But no one is forced to separate. As we mature, we are less and less a slave to our biochemistry. And learn from our experiences, both good and bad. The insight that love is something other than being in love can protect against wrong decisions and help to develop tolerance - for the partner and for oneself. In addition, love always causes surprises that astonish even scientists. Helen Fisher cited a survey in which women and men who had been together for 20 years were much more likely to have a romantic passion for one another than the control group of couples who had been married for five years. Maybe just a single result. But maybe also an indication that love holds many more secrets than a glance at the circuit diagrams of the brain suggests.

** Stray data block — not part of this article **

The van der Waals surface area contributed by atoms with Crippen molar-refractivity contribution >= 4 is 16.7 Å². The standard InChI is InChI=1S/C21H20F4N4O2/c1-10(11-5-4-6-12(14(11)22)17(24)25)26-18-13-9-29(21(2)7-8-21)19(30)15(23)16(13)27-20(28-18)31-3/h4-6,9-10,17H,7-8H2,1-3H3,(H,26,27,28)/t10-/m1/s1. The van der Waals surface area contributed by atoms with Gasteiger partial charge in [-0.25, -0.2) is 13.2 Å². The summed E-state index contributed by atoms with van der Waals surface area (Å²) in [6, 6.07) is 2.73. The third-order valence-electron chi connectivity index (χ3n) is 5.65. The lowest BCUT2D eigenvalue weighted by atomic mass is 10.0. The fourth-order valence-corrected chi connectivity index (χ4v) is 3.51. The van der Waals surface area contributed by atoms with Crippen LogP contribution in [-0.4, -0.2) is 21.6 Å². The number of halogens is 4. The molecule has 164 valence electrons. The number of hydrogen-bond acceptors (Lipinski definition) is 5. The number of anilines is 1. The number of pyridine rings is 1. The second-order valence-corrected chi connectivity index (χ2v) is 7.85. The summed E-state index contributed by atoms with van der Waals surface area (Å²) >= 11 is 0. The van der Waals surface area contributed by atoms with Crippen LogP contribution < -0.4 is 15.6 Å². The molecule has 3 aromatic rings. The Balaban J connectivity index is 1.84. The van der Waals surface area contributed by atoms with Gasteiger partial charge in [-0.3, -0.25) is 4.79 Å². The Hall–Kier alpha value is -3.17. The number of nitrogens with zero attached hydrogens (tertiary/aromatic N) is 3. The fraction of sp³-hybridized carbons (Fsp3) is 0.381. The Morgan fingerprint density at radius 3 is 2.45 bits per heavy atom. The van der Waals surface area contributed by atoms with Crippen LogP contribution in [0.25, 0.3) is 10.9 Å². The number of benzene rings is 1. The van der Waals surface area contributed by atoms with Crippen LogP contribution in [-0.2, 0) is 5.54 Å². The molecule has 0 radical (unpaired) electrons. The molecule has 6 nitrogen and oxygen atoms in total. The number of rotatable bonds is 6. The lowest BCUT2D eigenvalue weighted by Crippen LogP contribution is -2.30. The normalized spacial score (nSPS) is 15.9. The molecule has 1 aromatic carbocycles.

This text is a large quotation according to § 51 No. 1 UrhG